Media Matters for America Chairman David Brock issued a letter today calling on The New York Times to commission a review exploring "the process of reporting and editing at The New York Times that has allowed flawed, fact-free reporting on so-called scandals involving Hillary Clinton and report back to readers." Brock's letter was issued after the paper published another error-filled report on Clinton, this time about her use of personal email while at the State Department.
The full letter is below:
July 24, 2015
Mr. Arthur Sulzberger Jr., Chairman & Publisher
The New York Times
620 Eighth Avenue
New York, NY, 10018
Dear Mr. Sulzberger:
As you well know, millions of readers look to your paper for its factual, impartial reporting. The New York Times' reputation as the country's newspaper of record is something we cherish -- as I am sure you do as well. I am writing to you today to express my continued concern about a string of reports from your publication that have been used to cast a shadow over Hillary Clinton under false pretenses.
Let me begin by saying I acknowledge that all journalists make mistakes. Corrections get issued as a matter of course. However, an extraordinarily troubling pattern has emerged at The New York Times of flawed reporting focused on one presidential candidate in particular -- Hillary Clinton. This long pattern raises significant concerns of seemingly institutional anti-Clinton bias at the paper. Regretfully, several examples of what can be characterized at best as flawed reporting on Clinton come immediately to mind:
1) An August 13, 2013, report that claimed to expose the "unease" over finances and management at the Bill, Hillary, and Chelsea Clinton Foundation was an exercise in evidence-free speculation. To date, several errors in this story, which wrongly cast aspersions on foundation management (including the false suggestion that the foundation ran a deficit in a year it actually ran a surplus), have never been corrected.
2) A March 2, 2015, report suggested former Secretary of State Hillary Clinton "may have violated" federal law with respect to her use of private email while at the State Department. The relevant rules covering such behavior didn't apply to Hillary Clinton's tenure at the State Department. Even The Times' key source undercut the story's central claim, saying later that Clinton had not violated the law. The original botched Timesstory has yet to be corrected. The Times has quietly walked back the initial claims in subsequent reporting -- with even the paper's public editor admitting that the original story was "not without fault."
3) In advance of serial misinformer Peter Schweizer releasing the decidedly anti-Hillary Clinton book Clinton Cash, The Times reported that "major news organizations including The Times, The Washington Post and Fox News have exclusive agreements with the author to pursue the story lines found in the book." To date, the exact terms of the arrangement between Schweizer and The Times remain secret -- though it was clearly the springboard for yet another faulty Times story. This is extremely troubling given that Media Matters detailed more than TWENTY errors, fabrications, and distortions in Clinton Cash.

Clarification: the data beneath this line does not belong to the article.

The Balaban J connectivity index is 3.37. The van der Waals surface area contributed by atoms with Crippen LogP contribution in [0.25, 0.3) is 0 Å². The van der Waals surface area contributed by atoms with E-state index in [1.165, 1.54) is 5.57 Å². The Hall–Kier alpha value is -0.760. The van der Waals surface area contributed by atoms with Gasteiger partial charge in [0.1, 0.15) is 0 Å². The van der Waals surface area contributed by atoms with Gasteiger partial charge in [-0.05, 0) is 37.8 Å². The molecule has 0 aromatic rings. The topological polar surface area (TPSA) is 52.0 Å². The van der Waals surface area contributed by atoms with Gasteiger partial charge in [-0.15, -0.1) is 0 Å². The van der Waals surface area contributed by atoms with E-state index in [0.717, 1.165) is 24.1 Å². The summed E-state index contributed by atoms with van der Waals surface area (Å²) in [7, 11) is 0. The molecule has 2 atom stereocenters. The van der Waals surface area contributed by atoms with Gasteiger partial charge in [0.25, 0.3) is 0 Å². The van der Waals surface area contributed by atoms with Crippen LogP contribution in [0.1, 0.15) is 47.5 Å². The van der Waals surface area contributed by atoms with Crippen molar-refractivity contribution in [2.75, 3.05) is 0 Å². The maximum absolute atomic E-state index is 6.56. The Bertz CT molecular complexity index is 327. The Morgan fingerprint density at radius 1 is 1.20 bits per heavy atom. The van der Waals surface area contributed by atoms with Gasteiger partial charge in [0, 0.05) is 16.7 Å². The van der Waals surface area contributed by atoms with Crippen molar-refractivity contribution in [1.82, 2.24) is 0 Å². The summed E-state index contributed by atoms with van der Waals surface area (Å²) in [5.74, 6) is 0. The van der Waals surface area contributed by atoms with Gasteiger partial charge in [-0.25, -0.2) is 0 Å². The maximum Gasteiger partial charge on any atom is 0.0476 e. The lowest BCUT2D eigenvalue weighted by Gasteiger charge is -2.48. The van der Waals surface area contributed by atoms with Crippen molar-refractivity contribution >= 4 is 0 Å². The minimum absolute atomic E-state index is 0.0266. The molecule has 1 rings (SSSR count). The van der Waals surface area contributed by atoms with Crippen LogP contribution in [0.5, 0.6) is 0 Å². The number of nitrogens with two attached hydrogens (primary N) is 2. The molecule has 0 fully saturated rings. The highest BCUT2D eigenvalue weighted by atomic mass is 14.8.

Which brings us to today and the latest disgraceful and embarrassing misstep in The New York Times' reporting on Hillary Clinton. The New York Times dramatically changed a report that initially -- based on anonymous sources -- cast Clinton as the target of a requested criminal probe. After publication, The Times altered the report to remove the implication that Clinton was the target of the requested probe -- with no acknowledgement of a correction. A spokeswoman for The New York Times even told The Washington Post there was "no reason for a correction" -- an untenable position that was abandoned later this afternoon after the Justice Department and Rep. Elijah Cummings, the top Democrat on the House Select Committee on Benghazi, refuted reports of a "criminal investigation of Secretary Clinton's email usage."
I trust you can see that The Times' reputation is at serious risk. Given the four clear examples cited here, it's time for The New York Times management to address the situation by commissioning a review that will explore the process of reporting and editing at The New York Times that has allowed flawed, fact-free reporting on so-called scandals involving Hillary Clinton and report back to readers. Perhaps lessons can be learned from the internal review commissioned by CBS News following a flawed 60 Minutes report regarding the attacks on U.S. diplomatic facilities in Benghazi. Following that internal review, then-Chairman of CBS News and Executive Producer of 60 Minutes Jeff Fager admitted that "there is a lot to learn from this mistake for the entire organization."
I implore the paper to take any and all steps necessary so that these chronic lapses in accuracy and editorial judgement do not recur, and to ensure that the nation's paper of record can be depended on for coverage that is factual and impartial going forward.
Chairman, Media Matters for America